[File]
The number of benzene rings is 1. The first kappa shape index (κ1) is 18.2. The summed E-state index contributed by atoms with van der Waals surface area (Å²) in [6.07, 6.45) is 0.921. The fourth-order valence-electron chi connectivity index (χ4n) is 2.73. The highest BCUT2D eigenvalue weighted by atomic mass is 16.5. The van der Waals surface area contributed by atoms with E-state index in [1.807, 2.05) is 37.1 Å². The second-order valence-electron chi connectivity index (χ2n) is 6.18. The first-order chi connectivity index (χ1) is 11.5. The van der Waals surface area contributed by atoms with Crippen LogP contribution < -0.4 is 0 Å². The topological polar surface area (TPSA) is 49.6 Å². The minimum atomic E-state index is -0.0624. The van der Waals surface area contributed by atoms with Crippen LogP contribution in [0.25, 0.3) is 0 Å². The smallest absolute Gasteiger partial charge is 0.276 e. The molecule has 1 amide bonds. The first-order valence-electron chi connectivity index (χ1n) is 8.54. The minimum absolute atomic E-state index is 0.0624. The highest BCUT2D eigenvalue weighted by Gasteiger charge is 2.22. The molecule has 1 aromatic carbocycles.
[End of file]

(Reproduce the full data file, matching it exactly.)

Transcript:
The number of benzene rings is 1. The first kappa shape index (κ1) is 18.2. The summed E-state index contributed by atoms with van der Waals surface area (Å²) in [6.07, 6.45) is 0.921. The fourth-order valence-electron chi connectivity index (χ4n) is 2.73. The highest BCUT2D eigenvalue weighted by atomic mass is 16.5. The van der Waals surface area contributed by atoms with E-state index in [1.807, 2.05) is 37.1 Å². The second-order valence-electron chi connectivity index (χ2n) is 6.18. The first-order chi connectivity index (χ1) is 11.5. The van der Waals surface area contributed by atoms with Crippen LogP contribution < -0.4 is 0 Å². The topological polar surface area (TPSA) is 49.6 Å². The minimum atomic E-state index is -0.0624. The van der Waals surface area contributed by atoms with Crippen LogP contribution in [0.25, 0.3) is 0 Å². The smallest absolute Gasteiger partial charge is 0.276 e. The molecule has 1 amide bonds. The first-order valence-electron chi connectivity index (χ1n) is 8.54. The minimum absolute atomic E-state index is 0.0624. The highest BCUT2D eigenvalue weighted by Gasteiger charge is 2.22. The molecule has 1 aromatic carbocycles.